Lift your vibration series: Breath.

"As long as you have breath, you have options"- Imani Cohen.


     I was first introduced to the practice of breath control, also known as pranayama, in 2018. One of my mother's dearest friends, C. Marie Long, was hosting a workshop. She has just returned from traveling the world and is a well-practiced yogi. During her class, she showed us how to retrain our breathing and told us we needed to be more informed about breathing correctly. She showed us three different meditative breathing techniques to assist in healing traumas and illnesses and clear your energetic channels. I had always remembered her lesson in retraining and controlling your breath. From then on, I realized I had been inhibiting myself from being in a better state. Even though I wasn't consistent at 18 with much of anything, especially spiritually, I began to implement it into my life in moments where I truly needed it, and it has never ceased to fail me. I even showed my closest friends when they were having bad times and felt nothing to do but revel in their deepest emotions. 


     There are many theories surrounding the importance of breath. I remember my 9th-grade English teacher telling our class that you are born with a certain amount of breaths. For instance, if you are a runner, your life span is much shorter than that of people who aren't. He was a habitual runner and the coach of the cross-country team, so the irony of his saying it led me to believe there had to be some truth to it. Breath control can be found in so many different forms: acting, yoga, martial arts, running, dancing, singing, rapping, and the list goes on. I have experienced breathing power in martial arts, yoga, working out, and meditation. 


     In martial arts, my sensei told me that with every punch I throw and every kick I land, he must hear the force of my breath. The breath sounds like a quick hiss, and you naturally contract your core to implement natural force. He was a seventh-degree black belt. He told us he had never met anyone who could move fast in a ring and breathe slowly. Your breath must match your movements, so you have more than strength backing you in the ring; you have raw energy. 


     If you can't control your breath, you can lose strength in vital organs in your body. When we are panting and gasping for breath, it puts even more strain on our bodies to push the oxygen throughout our bodies. In yoga, you are told to "inhale deeply through your nose and exhale slowly" to get a deeper stretch. The more oxygen you intake, the more it goes to your blood cells, allowing you to contract and expand them. The art of slow and in control plays a vital misrepresented part in this act. 


     You can train yourself to practice deep breathing while physically training. You sink into a meditative state and forget about the pain. I remember one night I came home from working a 10-hour shift. I had promised myself I would make the time to get in shape after work for at least 20 minutes. So I decided to go on a night run with my boyfriend. I noticed he was running so effortlessly, even though he had not been working out before that night. His pace remained the same, and his face remained neutral. At first, I thought it was because he had always had a natural athletic build and essence. But the closer I paid attention, his breath was deep and rhythmic. I began to mimic his breath, and at first, it was hard to do, but I caught the rhythm. It was as if I felt nothing else. I was utterly focused on breathing and propelling my body forward. We ran throughout the whole neighborhood for 20 minutes nonstop at night. That was yet another confirming moment for me: I could control my breath and conquer anything.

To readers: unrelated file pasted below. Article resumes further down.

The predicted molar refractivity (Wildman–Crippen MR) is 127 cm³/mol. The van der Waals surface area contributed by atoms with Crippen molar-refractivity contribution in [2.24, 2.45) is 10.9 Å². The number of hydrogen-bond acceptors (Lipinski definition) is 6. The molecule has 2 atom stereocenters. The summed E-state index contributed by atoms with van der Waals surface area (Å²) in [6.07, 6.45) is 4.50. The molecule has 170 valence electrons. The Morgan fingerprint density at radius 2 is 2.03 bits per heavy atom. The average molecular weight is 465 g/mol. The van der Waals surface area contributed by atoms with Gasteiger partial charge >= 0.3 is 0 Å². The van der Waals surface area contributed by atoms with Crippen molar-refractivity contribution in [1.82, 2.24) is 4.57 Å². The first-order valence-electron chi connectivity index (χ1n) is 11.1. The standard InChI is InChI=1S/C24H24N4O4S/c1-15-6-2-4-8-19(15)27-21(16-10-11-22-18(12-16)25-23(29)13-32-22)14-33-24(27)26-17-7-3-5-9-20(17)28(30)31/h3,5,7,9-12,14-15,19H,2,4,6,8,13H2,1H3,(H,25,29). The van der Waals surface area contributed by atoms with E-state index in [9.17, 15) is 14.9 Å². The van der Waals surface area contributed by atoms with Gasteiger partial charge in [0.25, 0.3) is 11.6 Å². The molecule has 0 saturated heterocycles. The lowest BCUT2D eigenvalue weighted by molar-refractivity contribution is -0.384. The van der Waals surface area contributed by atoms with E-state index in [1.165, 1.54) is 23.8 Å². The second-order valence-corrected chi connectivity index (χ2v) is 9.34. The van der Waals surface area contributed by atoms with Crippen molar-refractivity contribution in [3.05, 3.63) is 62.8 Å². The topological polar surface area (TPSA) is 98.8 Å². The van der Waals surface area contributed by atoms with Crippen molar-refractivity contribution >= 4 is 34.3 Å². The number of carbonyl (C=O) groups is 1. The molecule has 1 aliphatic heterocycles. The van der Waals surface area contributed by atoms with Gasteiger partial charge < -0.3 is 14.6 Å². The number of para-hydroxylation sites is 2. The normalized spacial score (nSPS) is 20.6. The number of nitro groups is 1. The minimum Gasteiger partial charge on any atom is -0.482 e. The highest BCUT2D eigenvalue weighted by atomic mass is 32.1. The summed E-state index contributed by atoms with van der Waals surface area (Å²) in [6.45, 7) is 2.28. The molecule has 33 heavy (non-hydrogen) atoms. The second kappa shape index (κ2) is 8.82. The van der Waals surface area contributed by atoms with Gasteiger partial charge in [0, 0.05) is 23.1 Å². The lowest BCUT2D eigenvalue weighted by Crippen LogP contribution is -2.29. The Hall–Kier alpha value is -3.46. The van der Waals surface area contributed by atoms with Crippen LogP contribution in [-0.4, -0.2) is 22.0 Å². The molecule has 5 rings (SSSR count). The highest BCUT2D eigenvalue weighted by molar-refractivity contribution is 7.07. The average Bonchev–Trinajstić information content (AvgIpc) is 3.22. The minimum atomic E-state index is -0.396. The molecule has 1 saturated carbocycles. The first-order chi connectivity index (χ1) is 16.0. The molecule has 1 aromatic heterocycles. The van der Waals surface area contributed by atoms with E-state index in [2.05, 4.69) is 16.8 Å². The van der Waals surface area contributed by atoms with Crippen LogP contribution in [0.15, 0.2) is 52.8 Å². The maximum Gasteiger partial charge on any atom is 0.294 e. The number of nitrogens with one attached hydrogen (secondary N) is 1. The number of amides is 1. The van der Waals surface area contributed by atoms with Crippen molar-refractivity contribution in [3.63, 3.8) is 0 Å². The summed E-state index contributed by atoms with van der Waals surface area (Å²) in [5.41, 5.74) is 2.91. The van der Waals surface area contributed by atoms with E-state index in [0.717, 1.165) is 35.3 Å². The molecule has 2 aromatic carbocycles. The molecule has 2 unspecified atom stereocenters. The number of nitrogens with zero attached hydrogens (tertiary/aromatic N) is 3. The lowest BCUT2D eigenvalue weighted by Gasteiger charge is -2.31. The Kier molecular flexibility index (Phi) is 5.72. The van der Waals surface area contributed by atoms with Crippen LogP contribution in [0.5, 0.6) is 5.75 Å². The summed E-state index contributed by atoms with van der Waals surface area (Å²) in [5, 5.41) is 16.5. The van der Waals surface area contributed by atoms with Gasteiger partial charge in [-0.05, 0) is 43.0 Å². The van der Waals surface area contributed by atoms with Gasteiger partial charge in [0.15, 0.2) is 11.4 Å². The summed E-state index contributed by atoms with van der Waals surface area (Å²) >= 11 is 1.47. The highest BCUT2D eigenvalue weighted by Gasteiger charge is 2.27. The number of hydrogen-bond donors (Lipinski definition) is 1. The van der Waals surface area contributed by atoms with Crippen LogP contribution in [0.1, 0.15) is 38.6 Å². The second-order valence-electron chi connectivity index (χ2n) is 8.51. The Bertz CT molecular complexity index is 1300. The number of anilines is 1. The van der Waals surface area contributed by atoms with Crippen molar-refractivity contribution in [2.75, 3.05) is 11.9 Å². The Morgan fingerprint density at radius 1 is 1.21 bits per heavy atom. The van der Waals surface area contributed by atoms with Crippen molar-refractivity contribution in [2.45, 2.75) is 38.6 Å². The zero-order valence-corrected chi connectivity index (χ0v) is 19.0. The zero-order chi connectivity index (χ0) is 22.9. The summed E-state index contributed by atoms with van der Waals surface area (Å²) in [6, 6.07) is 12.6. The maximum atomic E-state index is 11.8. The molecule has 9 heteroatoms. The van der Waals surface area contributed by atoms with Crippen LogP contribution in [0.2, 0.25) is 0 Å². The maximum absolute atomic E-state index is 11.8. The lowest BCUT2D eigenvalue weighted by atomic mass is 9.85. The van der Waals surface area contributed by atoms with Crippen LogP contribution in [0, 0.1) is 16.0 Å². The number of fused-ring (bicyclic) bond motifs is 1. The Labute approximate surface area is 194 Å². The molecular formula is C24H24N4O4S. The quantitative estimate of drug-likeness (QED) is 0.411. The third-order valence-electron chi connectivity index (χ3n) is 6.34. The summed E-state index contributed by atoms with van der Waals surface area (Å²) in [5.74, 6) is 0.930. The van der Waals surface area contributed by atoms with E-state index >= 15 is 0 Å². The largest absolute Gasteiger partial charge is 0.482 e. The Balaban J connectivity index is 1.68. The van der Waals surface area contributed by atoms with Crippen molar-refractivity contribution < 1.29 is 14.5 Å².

Breath is life; our bodies filter oxygen into carbon dioxide, which is natural and effortless. Just like living our everyday lives in our environment, we observe, internalize, and release; it is always our choice to filter through it. We can make the best of it or hold onto our emotions until we suffocate. I decided to start here in this series because of this belief. Sharing my experiences and how I created my routine to assist in filtering through life can help many others do the same. I made a 20-minute breath sequence by pulling from books I've read, such as "Healing Fear and Trauma with Pranayama and Qigong" by C. Marie Long. And by implementing kemetic yoga into my spiritual hygiene routine.


     The routine consists of deep belly breathing, breathing in four-second increments. Depending on how I feel, I do this 4-10 times before transitioning into a more strenuous form of breath. This ancient technique is known as fire breathing. This can be not easy when first starting, but keep trying. This technique will help you master your body and your life force energy known as chi. This quick, rapid-fire breath relieves stress immediately by forcefully pushing oxygen rapidly throughout the body directly from your core. At the end of the sequence, I end it with a breath sequence for healing inner traumas. You alternate from your thumb and index finger, closing your nostrils to breathe through them. This breath technique alone is potent. You become very present in breathing due to the rhythmic hand movements. 


There is no room for worry or fear; breathe.  



Check out our Instagram page @beamorganix to watch the video on this simple and very effective breath sequence.

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